- Comprehend that surface area and volume are two different attributes of three-dimensional objects and are measured in different units.
- Estimate measurements of a prism in a real-world situation, and explain (orally) the estimation strategy.
- Interpret different methods for calculating the surface area of a prism, and evaluate (orally and in writing) their usefulness.
Assemble the net from the blackline master to make a prism with a base in the shape of a plus sign. Make sure to print the blackline master at 100% scale so the dimensions are accurate. This prism will be used for both the warm-up and the following activity.
- I can find and use shortcuts when calculating the surface area of a prism.
- I can picture the net of a prism to help me calculate its surface area.
base (of a prism or pyramid)
The word base can also refer to a face of a polyhedron.
A prism has two identical bases that are parallel. A pyramid has one base.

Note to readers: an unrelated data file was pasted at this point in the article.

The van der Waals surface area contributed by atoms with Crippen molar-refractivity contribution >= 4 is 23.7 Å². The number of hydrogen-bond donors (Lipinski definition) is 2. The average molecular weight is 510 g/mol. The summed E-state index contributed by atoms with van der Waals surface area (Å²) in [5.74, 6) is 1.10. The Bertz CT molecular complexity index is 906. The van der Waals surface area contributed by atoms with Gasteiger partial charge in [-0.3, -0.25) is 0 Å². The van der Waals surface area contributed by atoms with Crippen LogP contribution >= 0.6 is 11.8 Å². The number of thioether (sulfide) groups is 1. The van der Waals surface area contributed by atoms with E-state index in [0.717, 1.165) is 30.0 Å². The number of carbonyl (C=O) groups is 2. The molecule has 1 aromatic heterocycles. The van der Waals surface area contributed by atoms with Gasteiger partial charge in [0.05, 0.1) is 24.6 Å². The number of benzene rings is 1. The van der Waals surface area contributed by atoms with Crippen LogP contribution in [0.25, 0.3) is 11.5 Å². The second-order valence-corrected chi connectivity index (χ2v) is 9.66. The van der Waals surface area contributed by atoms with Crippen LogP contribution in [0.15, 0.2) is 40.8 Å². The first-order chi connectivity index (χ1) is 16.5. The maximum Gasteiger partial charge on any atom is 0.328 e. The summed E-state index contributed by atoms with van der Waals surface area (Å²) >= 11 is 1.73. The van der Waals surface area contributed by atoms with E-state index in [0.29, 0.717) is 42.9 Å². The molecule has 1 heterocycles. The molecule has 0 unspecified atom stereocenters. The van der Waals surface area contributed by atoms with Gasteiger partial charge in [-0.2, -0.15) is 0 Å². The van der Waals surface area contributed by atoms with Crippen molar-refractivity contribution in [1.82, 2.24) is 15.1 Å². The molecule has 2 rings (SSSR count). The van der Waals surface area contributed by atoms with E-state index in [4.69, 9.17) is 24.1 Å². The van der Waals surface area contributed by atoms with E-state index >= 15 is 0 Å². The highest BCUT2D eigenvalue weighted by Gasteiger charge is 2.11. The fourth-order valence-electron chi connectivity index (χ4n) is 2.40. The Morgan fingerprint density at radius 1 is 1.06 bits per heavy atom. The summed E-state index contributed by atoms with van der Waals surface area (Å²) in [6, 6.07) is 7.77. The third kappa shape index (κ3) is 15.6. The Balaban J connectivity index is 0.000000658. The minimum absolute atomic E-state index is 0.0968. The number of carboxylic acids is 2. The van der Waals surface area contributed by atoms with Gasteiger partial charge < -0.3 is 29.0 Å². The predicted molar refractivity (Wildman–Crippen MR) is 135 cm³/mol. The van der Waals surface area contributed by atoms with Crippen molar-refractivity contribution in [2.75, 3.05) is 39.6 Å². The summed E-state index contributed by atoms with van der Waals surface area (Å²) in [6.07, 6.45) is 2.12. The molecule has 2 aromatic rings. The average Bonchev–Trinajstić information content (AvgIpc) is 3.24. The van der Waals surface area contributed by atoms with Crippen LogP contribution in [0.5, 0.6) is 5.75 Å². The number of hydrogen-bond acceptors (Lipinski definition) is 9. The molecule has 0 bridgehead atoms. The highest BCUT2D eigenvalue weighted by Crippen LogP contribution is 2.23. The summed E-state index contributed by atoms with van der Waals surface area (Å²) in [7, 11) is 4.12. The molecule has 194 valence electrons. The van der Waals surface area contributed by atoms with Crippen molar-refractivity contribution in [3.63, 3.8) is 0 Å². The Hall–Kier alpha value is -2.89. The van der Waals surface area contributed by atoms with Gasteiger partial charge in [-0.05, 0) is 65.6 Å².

A prism or pyramid is named for the shape of its base.
A cone is a three-dimensional figure like a pyramid, but the base is a circle.
A cross section is the new face you see when you slice through a three-dimensional figure.
For example, if you slice a rectangular pyramid parallel to the base, you get a smaller rectangle as the cross section.
A cylinder is a three-dimensional figure like a prism, but with bases that are circles.
A prism is a type of polyhedron that has two bases that are identical copies of each other. The bases are connected by rectangles or parallelograms.
Here are some drawings of prisms.
A pyramid is a type of polyhedron that has one base. All the other faces are triangles, and they all meet at a single vertex.
Here are some drawings of pyramids.
A sphere is a three-dimensional figure in which all cross-sections in every direction are circles.
The surface area of a polyhedron is the number of square units that covers all the faces of the polyhedron, without any gaps or overlaps.
For example, if the faces of a cube each have an area of 9 cm2, then the surface area of the cube is \(6 \boldcdot 9\), or 54 cm2.
Volume is the number of cubic units that fill a three-dimensional region, without any gaps or overlaps.
For example, the volume of this rectangular prism is 60 units3, because it is composed of 3 layers that are each 20 units3.
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